I recently took a day off from work and as I was enjoying my morning of reading on the couch in a quiet house, I felt a craving for soft, yeasty bread like my Grandma Smith used to make. So, I fired up the internet and within seconds found a picture of a bread recipe that looked like it fit my specifications. With relative ease I baked that loaf of bread, slathered butter on a still-warm piece, and (mostly) enjoyed eating it. The problem was that it was not as soft as I would have liked and it did not have much flavor. Foregoing the internet this time, I pulled out my trusty “Better Homes and Gardens New Cook Book” that my grandma gave me when I went off to college in 1998. I am rarely inspired by the recipes found in there but I will say that it is a great resource for basic, staple recipes such as the one below. The main difference between the 2 recipes I tried is that the first was made with water and the second was made with milk; milk makes all the difference when it comes to texture and taste.
If you are someone who has never made bread before because it seemed intimidating, I invite you to try this recipe. Having a stand mixer makes it even easier but you could make this recipe by kneading the dough with your hands if you do not have one. The hardest part is waiting for the dough to finally finish rising, baking, and cooling enough so that you can slice into it and eat a piece.
6 cups flour
¼ oz. active dry yeast
2 ¼ cups milk
2 tablespoons sugar
1 ½ teaspoon salt
1 tablespoon butter
Measure 2 ½ cups of the flour into the bowl of a stand mixer, or a large bowl. Add the yeast and set aside. Fit the mixer with the paddle attachment. Dampen a tea towel or other thin kitchen towel and set aside. Lightly oil a large bowl and set aside.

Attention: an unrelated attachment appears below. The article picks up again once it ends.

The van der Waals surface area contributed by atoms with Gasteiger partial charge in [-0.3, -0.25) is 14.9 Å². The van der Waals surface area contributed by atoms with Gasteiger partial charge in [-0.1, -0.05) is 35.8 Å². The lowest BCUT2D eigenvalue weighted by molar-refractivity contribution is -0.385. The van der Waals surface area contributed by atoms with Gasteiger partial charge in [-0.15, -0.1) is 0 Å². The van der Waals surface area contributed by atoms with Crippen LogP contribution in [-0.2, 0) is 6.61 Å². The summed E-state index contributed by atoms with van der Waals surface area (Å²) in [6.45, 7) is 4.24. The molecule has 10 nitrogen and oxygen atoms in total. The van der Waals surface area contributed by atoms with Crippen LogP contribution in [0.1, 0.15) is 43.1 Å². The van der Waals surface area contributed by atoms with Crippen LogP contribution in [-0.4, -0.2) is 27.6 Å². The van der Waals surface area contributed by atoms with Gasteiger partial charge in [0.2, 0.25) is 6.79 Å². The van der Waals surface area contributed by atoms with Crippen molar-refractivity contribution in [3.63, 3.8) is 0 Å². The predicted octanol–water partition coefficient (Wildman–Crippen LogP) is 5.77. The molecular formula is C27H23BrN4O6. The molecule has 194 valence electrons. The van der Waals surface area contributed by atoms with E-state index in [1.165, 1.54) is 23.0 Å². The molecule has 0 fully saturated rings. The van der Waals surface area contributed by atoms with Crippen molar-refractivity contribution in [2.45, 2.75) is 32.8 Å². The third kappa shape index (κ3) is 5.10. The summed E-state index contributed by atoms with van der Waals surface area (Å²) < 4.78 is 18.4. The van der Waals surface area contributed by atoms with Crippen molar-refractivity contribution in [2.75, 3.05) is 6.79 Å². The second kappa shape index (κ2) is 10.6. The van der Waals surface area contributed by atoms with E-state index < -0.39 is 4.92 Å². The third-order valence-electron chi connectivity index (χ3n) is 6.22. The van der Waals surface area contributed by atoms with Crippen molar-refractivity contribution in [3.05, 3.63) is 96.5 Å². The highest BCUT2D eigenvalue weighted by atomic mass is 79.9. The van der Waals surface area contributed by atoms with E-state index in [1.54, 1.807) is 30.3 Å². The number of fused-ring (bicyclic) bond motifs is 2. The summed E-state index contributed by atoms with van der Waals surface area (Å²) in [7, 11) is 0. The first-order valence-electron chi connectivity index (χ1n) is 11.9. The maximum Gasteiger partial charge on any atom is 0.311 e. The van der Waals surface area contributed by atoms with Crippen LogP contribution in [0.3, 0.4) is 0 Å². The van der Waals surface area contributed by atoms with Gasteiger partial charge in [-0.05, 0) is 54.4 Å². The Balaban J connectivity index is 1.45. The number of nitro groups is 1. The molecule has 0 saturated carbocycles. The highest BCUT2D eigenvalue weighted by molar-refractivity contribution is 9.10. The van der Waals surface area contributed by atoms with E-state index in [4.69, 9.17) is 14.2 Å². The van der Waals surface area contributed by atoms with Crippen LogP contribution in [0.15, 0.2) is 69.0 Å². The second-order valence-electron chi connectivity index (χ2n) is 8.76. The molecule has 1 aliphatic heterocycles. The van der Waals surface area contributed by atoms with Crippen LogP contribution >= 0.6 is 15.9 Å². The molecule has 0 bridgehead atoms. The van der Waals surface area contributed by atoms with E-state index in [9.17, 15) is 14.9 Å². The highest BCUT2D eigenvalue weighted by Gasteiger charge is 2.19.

In a medium saucepan stir together the milk, sugar, and salt. Turn on the heat to medium and add the butter. When the mixture warms up and starts to melt the butter (120 to 130 degrees), remove from heat and add to the flour/yeast mixture. Place the damp towel over the bowl of the stand mixer and turn it on to low speed for 30 seconds. (The towel prevents flour from flying out all over your kitchen.) Scrape down the bowl then beat the mixture on high for 3 minutes. Using a spatula or wooden spoon, stir in the remaining flour a cup or so at a time. Switch the paddle attachment for the dough hook attachment on the mixer. Knead the dough in the mixer on medium-high for 4 minutes, or knead the dough by hand on your countertop for 8 minutes. The dough should be stiff, smooth, and elastic. Form it into a ball and place it in the oiled bowl, turning it until the whole ball is oiled. Cover the bowl of dough with a clean, dry towel and let rise for 1 hour; the dough should double in size.
Remove the towel, punch down the dough, divide it into 2 pieces, place these pieces back in the bowl, and cover again with the towel. Let the dough rest for 10 minutes and during that time, lightly oil 2 loaf pans. Shape each half into a loaf that will fit into the pans, cover with the towel, and let rise for another 30 minutes; the dough should nearly double in size.
Preheat the oven to 375 degrees. Remove the towel and bake the loaves for 40 minutes, turning each pan 180 degrees after 20 minutes. If, as you approach the last 10 minutes of baking, your crust is darkening too quickly, you can cover the loaves with foil to prevent further browning. The bread is done when you hear a hollow sound when you rap the top of it with your fingers. After removing the loaves from the oven, immediately take them out of their pans (careful – they’re hot!) and cool them on wire racks.